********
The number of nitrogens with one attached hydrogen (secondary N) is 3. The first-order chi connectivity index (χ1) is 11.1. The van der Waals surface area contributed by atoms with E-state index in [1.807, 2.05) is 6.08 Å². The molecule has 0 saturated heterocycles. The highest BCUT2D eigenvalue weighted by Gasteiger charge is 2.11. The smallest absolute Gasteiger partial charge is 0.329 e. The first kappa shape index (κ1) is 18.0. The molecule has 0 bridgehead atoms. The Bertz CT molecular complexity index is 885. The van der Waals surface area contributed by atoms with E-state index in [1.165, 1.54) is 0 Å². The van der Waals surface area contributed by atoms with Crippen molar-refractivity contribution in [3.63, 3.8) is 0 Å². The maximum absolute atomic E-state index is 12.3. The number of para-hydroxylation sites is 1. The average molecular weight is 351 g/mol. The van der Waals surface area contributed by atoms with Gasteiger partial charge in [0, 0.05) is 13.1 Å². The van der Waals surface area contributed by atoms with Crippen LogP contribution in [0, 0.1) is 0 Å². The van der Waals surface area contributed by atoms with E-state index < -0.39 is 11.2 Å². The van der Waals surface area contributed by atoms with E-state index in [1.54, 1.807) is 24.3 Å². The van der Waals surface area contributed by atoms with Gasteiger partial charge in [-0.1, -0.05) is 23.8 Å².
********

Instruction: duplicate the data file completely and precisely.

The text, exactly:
The number of nitrogens with one attached hydrogen (secondary N) is 3. The first-order chi connectivity index (χ1) is 11.1. The van der Waals surface area contributed by atoms with E-state index in [1.807, 2.05) is 6.08 Å². The molecule has 0 saturated heterocycles. The highest BCUT2D eigenvalue weighted by Gasteiger charge is 2.11. The smallest absolute Gasteiger partial charge is 0.329 e. The first kappa shape index (κ1) is 18.0. The molecule has 0 bridgehead atoms. The Bertz CT molecular complexity index is 885. The van der Waals surface area contributed by atoms with E-state index in [1.165, 1.54) is 0 Å². The van der Waals surface area contributed by atoms with Crippen molar-refractivity contribution in [3.63, 3.8) is 0 Å². The maximum absolute atomic E-state index is 12.3. The number of para-hydroxylation sites is 1. The average molecular weight is 351 g/mol. The van der Waals surface area contributed by atoms with Gasteiger partial charge in [0, 0.05) is 13.1 Å². The van der Waals surface area contributed by atoms with Crippen LogP contribution in [0, 0.1) is 0 Å². The van der Waals surface area contributed by atoms with E-state index < -0.39 is 11.2 Å². The van der Waals surface area contributed by atoms with E-state index in [1.54, 1.807) is 24.3 Å². The van der Waals surface area contributed by atoms with Gasteiger partial charge in [-0.1, -0.05) is 23.8 Å².